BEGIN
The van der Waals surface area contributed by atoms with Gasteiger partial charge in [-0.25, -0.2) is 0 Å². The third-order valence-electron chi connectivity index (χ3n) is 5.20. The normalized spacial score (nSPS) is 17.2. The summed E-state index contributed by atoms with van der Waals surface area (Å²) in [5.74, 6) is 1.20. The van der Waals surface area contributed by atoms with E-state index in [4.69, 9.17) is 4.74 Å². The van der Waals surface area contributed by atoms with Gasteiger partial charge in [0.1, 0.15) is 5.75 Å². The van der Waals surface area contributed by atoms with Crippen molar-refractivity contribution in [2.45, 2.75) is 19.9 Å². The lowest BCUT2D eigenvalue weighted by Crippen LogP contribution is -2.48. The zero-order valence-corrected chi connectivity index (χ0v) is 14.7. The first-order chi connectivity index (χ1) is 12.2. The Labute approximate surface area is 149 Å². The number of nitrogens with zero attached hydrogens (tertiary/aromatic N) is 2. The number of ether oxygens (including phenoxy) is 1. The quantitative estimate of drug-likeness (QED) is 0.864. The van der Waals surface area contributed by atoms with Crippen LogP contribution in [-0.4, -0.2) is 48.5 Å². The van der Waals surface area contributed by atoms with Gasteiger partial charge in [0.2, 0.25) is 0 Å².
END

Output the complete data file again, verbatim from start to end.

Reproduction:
The van der Waals surface area contributed by atoms with Gasteiger partial charge in [-0.25, -0.2) is 0 Å². The third-order valence-electron chi connectivity index (χ3n) is 5.20. The normalized spacial score (nSPS) is 17.2. The summed E-state index contributed by atoms with van der Waals surface area (Å²) in [5.74, 6) is 1.20. The van der Waals surface area contributed by atoms with E-state index in [4.69, 9.17) is 4.74 Å². The van der Waals surface area contributed by atoms with Gasteiger partial charge in [0.1, 0.15) is 5.75 Å². The van der Waals surface area contributed by atoms with Crippen molar-refractivity contribution in [2.45, 2.75) is 19.9 Å². The lowest BCUT2D eigenvalue weighted by Crippen LogP contribution is -2.48. The zero-order valence-corrected chi connectivity index (χ0v) is 14.7. The first-order chi connectivity index (χ1) is 12.2. The Labute approximate surface area is 149 Å². The number of nitrogens with zero attached hydrogens (tertiary/aromatic N) is 2. The number of ether oxygens (including phenoxy) is 1. The quantitative estimate of drug-likeness (QED) is 0.864. The van der Waals surface area contributed by atoms with Crippen LogP contribution in [-0.4, -0.2) is 48.5 Å². The van der Waals surface area contributed by atoms with Gasteiger partial charge in [0.2, 0.25) is 0 Å².